Massachusetts officials this week enacted restrictions on the prescribing of the potent painkiller Zohydro that they say are more in line with conventional policies to monitor opioid prescribing, after a judge earlier had temporarily blocked the state from enforcing an outright ban of the medication.
Among the provisions of the action taken by Gov. Deval Patrick's administration, a physician seeking to prescribe the hydrocodone product would be required to execute a risk assessment agreement with a patient, with ongoing drug screening included as part of the protocol. In addition, the physician would have to enter data into the state's prescription drug monitoring program (PDMP) for tracking opioid prescribing and potential misuse.
“We are in the midst of a public health emergency around opioid abuse and we need to do everything in our power to prevent it from getting worse,” Patrick said in a statement this week.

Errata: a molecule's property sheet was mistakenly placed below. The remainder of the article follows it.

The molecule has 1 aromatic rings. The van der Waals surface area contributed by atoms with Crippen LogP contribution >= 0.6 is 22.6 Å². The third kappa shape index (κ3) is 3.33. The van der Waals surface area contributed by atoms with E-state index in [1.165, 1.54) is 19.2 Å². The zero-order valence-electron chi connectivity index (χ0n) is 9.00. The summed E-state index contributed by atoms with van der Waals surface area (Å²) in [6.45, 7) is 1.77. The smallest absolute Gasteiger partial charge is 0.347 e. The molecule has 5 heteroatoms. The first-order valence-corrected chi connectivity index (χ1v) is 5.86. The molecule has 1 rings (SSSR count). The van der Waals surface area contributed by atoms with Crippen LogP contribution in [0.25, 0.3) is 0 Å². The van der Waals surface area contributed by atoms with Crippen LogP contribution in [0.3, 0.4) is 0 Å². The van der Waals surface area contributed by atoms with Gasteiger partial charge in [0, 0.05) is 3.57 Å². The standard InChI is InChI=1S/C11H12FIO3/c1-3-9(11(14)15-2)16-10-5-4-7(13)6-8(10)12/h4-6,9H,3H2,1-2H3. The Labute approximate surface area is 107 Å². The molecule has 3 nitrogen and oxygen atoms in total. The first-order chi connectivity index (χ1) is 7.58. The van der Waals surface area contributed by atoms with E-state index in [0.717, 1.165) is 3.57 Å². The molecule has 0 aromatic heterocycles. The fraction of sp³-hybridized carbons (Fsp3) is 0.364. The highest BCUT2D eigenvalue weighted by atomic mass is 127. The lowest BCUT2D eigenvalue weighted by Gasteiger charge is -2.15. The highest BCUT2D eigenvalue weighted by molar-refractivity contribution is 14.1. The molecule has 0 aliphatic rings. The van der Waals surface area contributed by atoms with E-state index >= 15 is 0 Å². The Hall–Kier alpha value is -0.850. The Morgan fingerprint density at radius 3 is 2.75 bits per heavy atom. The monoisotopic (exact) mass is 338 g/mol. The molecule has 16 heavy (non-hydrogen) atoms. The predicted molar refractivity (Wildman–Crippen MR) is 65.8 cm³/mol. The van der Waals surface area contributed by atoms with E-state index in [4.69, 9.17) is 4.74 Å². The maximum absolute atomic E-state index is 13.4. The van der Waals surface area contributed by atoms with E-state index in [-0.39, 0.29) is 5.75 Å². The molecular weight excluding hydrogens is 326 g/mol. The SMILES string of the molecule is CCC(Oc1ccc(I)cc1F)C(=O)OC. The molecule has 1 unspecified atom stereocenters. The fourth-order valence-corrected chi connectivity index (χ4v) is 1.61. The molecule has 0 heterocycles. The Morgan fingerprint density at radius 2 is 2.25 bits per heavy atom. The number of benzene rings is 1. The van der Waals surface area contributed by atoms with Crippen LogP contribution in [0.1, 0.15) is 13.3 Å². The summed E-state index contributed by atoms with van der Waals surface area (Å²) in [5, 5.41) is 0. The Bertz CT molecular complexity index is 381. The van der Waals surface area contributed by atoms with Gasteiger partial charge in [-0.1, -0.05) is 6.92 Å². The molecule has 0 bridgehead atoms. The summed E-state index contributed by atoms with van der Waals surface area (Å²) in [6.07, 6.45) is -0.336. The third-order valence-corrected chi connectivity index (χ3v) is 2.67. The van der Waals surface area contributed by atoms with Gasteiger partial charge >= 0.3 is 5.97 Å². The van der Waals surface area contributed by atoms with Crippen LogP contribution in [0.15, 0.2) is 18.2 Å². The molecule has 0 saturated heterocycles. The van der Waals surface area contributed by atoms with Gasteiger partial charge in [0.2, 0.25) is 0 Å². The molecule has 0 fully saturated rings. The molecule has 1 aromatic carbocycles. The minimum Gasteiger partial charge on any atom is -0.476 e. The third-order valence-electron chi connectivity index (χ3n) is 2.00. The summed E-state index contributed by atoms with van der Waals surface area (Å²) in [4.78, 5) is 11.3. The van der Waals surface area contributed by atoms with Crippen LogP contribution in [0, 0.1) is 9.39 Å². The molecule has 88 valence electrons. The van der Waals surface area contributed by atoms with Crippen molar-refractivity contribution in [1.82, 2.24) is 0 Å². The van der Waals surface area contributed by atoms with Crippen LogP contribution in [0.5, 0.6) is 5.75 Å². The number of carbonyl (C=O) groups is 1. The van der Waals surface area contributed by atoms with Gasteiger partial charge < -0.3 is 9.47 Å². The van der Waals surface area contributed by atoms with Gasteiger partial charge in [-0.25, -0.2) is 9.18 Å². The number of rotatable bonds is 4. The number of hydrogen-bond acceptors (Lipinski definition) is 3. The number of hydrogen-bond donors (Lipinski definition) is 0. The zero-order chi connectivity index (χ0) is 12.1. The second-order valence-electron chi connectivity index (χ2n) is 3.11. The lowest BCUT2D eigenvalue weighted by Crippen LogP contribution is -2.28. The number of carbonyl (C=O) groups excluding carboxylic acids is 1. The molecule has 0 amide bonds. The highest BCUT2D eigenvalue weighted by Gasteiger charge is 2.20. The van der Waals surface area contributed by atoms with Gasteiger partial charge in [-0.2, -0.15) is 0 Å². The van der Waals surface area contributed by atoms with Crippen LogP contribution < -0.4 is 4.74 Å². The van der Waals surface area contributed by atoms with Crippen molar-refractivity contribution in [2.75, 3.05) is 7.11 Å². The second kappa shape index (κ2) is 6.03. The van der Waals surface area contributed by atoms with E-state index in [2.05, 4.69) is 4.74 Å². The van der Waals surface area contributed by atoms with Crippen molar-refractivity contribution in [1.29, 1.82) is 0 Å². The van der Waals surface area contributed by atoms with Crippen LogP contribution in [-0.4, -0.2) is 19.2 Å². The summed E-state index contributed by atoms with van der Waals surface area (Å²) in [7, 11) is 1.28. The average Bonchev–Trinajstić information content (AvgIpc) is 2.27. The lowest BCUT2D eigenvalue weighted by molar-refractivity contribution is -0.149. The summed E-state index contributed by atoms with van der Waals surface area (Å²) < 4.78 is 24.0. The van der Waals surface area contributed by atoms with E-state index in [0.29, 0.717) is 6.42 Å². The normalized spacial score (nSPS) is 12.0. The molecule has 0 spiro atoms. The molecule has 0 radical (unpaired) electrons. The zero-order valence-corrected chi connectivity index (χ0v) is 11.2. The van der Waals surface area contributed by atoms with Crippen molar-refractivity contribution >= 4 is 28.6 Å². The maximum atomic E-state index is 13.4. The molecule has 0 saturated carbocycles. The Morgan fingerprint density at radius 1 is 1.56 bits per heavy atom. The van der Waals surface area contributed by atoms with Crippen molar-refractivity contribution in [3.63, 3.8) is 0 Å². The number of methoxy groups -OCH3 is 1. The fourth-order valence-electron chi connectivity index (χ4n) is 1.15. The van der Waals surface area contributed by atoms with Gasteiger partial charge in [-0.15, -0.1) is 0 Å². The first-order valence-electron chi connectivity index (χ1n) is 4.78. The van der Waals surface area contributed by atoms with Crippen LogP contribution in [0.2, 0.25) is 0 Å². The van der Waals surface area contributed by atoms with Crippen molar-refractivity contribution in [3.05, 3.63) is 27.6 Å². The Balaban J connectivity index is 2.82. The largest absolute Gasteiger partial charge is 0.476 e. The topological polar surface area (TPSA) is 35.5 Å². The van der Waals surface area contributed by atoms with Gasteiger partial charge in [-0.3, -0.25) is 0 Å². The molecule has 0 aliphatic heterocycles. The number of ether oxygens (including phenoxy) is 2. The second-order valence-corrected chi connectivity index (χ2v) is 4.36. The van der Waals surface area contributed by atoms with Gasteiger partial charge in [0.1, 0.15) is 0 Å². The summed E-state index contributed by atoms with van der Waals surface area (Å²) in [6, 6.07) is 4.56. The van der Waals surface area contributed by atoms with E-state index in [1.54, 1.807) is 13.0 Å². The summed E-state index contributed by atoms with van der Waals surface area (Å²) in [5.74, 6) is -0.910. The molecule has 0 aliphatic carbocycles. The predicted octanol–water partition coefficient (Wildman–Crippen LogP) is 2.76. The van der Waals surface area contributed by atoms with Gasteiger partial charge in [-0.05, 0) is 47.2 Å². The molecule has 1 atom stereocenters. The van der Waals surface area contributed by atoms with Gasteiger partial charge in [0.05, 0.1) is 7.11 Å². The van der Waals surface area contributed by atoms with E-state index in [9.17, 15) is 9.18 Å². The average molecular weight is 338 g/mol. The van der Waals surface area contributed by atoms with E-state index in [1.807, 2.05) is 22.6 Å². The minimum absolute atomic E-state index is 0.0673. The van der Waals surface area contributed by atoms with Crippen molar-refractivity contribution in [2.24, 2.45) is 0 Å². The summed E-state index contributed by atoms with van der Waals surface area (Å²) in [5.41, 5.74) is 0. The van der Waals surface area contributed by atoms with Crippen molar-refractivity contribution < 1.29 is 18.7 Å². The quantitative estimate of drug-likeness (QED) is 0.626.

It is believed that these restrictions will withstand any legal challenge, unlike the prior executive order that effectively had banned the prescribing of the federally approved Zohydro. A federal judge this month had temporarily blocked enforcement of the executive order, stating that it interfered with the Food and Drug Administration's (FDA's) authority to evaluate new medications and protect public safety, and she indicated in her ruling that drug manufacturer Zogenix would ultimately prevail in the matter.